Blue Microphones Woodpecker

The Woodpecker is a phantom-powered ribbon microphone.
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Bold and beautiful, the Woodpecker has a sound that lives up to the mic''s regal appearance.

Blue has carved out a niche in the audio industry by combining innovative, sleek design with superior sonic performance. The Woodpecker ($999) is a phantom-powered ribbon microphone that has both of those qualities in spades.


Two inches in diameter and 9 inches long, the Woodpecker is striking. It has a golden mesh grille, and its cylindrical lower body is covered in a real wood veneer. The Blue logo badge marks the front lobe of the figure-8 polar pattern. The mic comes in a velvet-lined wooden jeweler's box and is accompanied by a golden spider-style shockmount.

I understand the benefit of shockmounts for reducing floor rumble, but I'd prefer an old-fashioned clip over a less useful shockmount that increases the mic's diameter by a factor of three. If any mic manufacturer provides only a shockmount, it must be an excellent one. The spring-loaded clips on the Woodpecker's shockmount lost their tension after only a few uses, resulting in a less-than-firm grip. I taped the mic in place to keep it from slipping.


When I plugged in the Woodpecker, I immediately noticed a higher-than-usual noise floor, clearly audible as a high-end hiss. One reason is an approximately 4 dB boost centered around 8 kHz. Another factor is an extremely hot output signal, far exceeding an average ribbon mic's output by up to 30 dB, and even rivaling that of most condenser mics to which I compared it.

When I set the preamp to optimize the recorded signal, the noise level was low enough to be inaudible while recording. In the pauses, though, I still heard faint high-end noise a few decibels higher than that of my reference mics. The Woodpecker probably isn't quiet enough for critical solo instrument or voice recording. For recording a medium-to-loud instrument in an ensemble setting, however, the noise wasn't an issue during mixdown, even after I applied EQ and compression. The healthy dose of high end in the mic's response usually allowed me to lay off any additive EQ in that range.

The one time I kept the Woodpecker up as a single mic for a solo vocal and piano performance, the subtle extra noise gave the digitally recorded track an almost tapelike quality that the artist was very happy with, reminding me that a little noise is not always a bad thing.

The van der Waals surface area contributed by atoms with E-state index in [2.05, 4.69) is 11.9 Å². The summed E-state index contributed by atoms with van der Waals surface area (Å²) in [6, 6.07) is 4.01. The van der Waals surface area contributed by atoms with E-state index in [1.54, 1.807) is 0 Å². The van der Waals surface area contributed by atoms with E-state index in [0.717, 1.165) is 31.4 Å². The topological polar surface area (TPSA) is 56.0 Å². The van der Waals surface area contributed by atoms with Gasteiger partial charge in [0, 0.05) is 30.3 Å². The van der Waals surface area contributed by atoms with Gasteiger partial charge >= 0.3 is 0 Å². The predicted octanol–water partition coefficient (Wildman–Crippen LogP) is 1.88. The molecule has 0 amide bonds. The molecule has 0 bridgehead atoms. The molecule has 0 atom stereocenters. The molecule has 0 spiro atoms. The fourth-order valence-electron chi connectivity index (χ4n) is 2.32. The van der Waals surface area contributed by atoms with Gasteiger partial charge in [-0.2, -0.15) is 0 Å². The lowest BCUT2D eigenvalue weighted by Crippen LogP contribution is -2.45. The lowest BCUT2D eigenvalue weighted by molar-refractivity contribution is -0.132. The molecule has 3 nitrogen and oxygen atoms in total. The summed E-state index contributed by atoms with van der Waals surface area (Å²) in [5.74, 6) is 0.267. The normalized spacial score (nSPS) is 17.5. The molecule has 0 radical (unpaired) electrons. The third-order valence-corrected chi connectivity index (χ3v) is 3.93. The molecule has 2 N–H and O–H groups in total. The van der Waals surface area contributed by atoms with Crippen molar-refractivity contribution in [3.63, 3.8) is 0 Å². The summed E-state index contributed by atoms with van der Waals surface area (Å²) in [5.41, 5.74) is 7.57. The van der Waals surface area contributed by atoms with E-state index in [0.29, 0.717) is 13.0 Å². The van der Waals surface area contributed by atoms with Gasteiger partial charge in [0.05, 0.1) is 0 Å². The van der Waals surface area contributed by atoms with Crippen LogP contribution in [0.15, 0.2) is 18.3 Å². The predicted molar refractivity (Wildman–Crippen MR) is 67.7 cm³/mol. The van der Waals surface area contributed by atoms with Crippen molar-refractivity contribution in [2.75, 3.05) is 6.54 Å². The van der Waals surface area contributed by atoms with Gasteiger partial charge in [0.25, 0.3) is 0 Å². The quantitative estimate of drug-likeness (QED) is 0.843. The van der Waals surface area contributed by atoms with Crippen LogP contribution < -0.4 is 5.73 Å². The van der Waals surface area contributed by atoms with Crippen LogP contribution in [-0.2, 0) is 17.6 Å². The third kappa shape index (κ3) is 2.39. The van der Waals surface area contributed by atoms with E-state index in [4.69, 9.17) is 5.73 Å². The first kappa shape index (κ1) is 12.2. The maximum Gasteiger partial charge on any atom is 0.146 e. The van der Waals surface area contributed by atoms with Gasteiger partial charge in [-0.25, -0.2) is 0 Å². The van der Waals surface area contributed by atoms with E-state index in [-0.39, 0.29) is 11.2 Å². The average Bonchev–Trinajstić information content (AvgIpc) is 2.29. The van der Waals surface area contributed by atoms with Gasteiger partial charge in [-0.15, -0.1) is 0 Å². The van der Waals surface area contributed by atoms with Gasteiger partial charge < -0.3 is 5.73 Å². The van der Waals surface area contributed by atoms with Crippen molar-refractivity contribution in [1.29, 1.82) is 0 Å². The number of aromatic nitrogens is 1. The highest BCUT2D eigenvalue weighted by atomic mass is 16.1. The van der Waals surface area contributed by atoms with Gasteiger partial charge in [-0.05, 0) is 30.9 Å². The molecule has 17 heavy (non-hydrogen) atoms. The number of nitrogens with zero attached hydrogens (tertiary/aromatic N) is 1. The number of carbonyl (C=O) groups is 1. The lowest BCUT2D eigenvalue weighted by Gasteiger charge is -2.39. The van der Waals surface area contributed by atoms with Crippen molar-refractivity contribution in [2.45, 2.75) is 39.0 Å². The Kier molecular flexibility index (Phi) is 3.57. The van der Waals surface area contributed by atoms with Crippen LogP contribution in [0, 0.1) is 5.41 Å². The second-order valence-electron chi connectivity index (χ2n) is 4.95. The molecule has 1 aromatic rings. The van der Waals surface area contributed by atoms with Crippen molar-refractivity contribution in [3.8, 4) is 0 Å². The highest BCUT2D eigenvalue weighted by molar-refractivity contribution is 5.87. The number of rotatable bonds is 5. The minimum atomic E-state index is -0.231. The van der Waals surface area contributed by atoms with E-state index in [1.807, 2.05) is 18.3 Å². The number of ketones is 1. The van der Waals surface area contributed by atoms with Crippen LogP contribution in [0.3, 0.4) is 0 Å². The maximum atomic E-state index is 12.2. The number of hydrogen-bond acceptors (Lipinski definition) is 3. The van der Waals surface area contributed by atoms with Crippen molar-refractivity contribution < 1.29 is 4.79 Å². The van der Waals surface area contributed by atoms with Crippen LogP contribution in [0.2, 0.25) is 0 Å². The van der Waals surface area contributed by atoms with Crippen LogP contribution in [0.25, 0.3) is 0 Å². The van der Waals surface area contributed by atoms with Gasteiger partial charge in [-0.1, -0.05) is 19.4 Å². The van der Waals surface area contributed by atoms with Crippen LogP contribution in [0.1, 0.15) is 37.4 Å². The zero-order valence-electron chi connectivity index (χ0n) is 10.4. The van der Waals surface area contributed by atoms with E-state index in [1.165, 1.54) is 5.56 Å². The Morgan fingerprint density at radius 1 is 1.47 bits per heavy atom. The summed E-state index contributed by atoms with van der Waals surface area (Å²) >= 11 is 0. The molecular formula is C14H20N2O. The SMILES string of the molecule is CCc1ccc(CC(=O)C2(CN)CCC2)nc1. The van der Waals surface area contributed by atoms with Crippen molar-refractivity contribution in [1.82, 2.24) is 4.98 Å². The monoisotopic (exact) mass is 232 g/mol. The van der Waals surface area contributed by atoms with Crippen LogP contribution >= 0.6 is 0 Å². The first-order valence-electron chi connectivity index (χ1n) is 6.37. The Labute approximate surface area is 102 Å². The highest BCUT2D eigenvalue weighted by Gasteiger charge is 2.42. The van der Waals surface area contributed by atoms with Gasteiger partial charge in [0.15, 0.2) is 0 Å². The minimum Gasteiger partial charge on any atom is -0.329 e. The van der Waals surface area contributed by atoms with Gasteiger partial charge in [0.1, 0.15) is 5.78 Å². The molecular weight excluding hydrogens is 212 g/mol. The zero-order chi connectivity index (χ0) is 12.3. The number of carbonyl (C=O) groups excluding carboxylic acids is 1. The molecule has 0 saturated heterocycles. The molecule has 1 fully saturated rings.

I had two Woodpeckers, and they found their way into all my sessions during the test period. The pair was sonically well matched, making stereo applications a breeze, but it was almost hard to believe they were ribbon mics. In addition to having a hot output (putting fewer restrictions on the choice of preamps), the top end was very present, unlike with any other ribbon I've ever used. The smoothness of the midrange and the warmth in the low mids sounded similar to that of my favorite ribbons, with not as much subrange beef as a Coles 4038, for example, but right in there with the RCA 77DX, Royer R-121, and Royer SF-12.

Vocals sounded fantastic, up-front and clear, with plenty of body. Even with the enhanced high end, vocal sibilance was less harsh than with most condenser microphones. When I used the Woodpeckers as overheads, the metal of the drum kit had loads of sheen but wasn't overbearing, and the toms and snare were clear and full-bodied. Trumpets and saxophones sounded exactly like trumpets and saxophones, although for certain players the Woodpecker accentuated the brassiness or reediness in a way that made me favor my standby ribbons. Electric guitars sounded fantastic as long as the amp wasn't too bright or the mic too close. And I may have found my new favorite mic for grand piano and upright bass. The figure-8 pattern does call for a room that sounds good, though. If you usually use cardioid mics, you may hear a little more of your room than you're used to.


If it weren't for the minor noise issue and my problems with the shockmount, the Woodpecker would garner the highest rating possible. It really is an exquisite mic in every other aspect, and it's quickly becoming one of my favorite all-purpose microphones. If absolute silence is mandatory, it may not be the mic for the job. But if you want natural-sounding recordings that capture the nuances and spirit of performances in an open and vibrant way, I highly recommend catching this bird.

Value (1 through 5): 4

Blue Microphones